The race for the leadership of Alberta's Progressive Conservatives is going to a second ballot, the CBC has learned.
None of the six candidates managed to scoop the 50 per cent plus one ballots required for a decision in Saturday's vote. A second ballot featuring the top three finishers — Gary Mar, Alison Redford and Doug Horner — will be held in two weeks.
The winner will succeed Ed Stelmach as party leader and premier of Alberta.
Ex-finance minister Ted Morton, Rick Orman and backbencher Doug Griffiths have been eliminated.
The six candidates have been campaigning for months to replace Premier Ed Stelmach, who announced in January he was leaving politics.
Observers and polls suggested that Mar was the front runner from the start, but the popular belief was that he didn't have enough support to avoid a second ballot.
The campaign started immediately after Stelmach made a surprise announcement in late January that he was stepping down. Two days later, Morton resigned his position as finance minister to run for the party's top job.
Redford, the justice minister, and Horner, the deputy premier and advanced education minister, joined the race shortly afterwards. Like Morton, they resigned their cabinet posts, following guidelines put in place earlier by Stelmach.
Griffiths, a junior cabinet minister and MLA for Battle River-Wainwright, declared his intentions in mid-February.
Mar, a former cabinet minister under Ralph Klein, resigned his post in March as the province's envoy in Washington, D.C., to enter the race. Rick Orman, a member of ex-premier Don Getty's cabinet, was the last to join the race in May.
Duane Bratt, a political scientist at Mount Royal University in Calgary, says it's been a tame campaign so far, but he believes the race will change over the next two weeks.
Mar seen as front-runner
"By and large, the only person that they've been bashing has been Ed Stelmach," he said. "Come the second ballot, though, I think that's when you're going to start to see more going after each other."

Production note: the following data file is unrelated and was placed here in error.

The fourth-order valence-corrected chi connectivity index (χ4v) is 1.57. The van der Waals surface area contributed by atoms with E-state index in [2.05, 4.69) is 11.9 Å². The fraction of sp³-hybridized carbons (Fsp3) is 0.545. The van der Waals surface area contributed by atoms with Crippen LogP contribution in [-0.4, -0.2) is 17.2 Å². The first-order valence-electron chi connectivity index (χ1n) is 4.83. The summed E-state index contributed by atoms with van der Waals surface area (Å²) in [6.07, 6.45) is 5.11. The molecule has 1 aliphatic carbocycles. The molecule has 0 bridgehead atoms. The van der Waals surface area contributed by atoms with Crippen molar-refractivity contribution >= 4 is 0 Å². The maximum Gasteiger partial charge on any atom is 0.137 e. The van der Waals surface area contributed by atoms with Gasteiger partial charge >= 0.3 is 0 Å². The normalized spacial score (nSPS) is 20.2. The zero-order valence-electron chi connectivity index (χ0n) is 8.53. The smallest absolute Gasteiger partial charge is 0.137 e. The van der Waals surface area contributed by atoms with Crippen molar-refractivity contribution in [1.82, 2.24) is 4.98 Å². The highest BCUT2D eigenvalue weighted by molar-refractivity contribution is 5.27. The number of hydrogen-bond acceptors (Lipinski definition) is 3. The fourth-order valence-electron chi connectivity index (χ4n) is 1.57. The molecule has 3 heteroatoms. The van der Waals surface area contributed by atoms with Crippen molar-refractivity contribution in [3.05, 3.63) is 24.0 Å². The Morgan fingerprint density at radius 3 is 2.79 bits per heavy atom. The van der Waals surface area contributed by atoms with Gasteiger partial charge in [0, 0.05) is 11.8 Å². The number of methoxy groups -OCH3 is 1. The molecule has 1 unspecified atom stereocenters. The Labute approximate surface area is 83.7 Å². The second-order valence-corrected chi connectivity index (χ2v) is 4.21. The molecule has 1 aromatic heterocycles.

Mar was identified as the front-runner in a controversial poll released this week by the Calgary Herald newspaper.
The Environics poll found their polling subjects using a party membership list that candidates say was supposed to be confidential.
On Thursday, Orman called on the party to investigate. He questions the accuracy of the poll because he doesn't believe enough of his supporters were surveyed. He also objected to the results being released the day advance polls opened.
"I've asked my fellow candidates to support me by signing a letter to the party and agreeing to an investigation, agreeing to the fact that we should investigate this matter," Orman said. "I believe the party should request the poll back from the Calgary Herald or from Environics."
The race has also seen its share of other controversies. There were allegations Mar's campaign broke party rules by allowing his supporters to sell memberships within 50 metres of the advance polling stations.
A CBC News investigation revealed that Morton used a second email account under his real name "Frederick Lee" for government communications when he was a cabinet minister and shredded documents after he resigned from cabinet.
Morton denied he did anything wrong and said many provincial and federal cabinet ministers have secondary email accounts.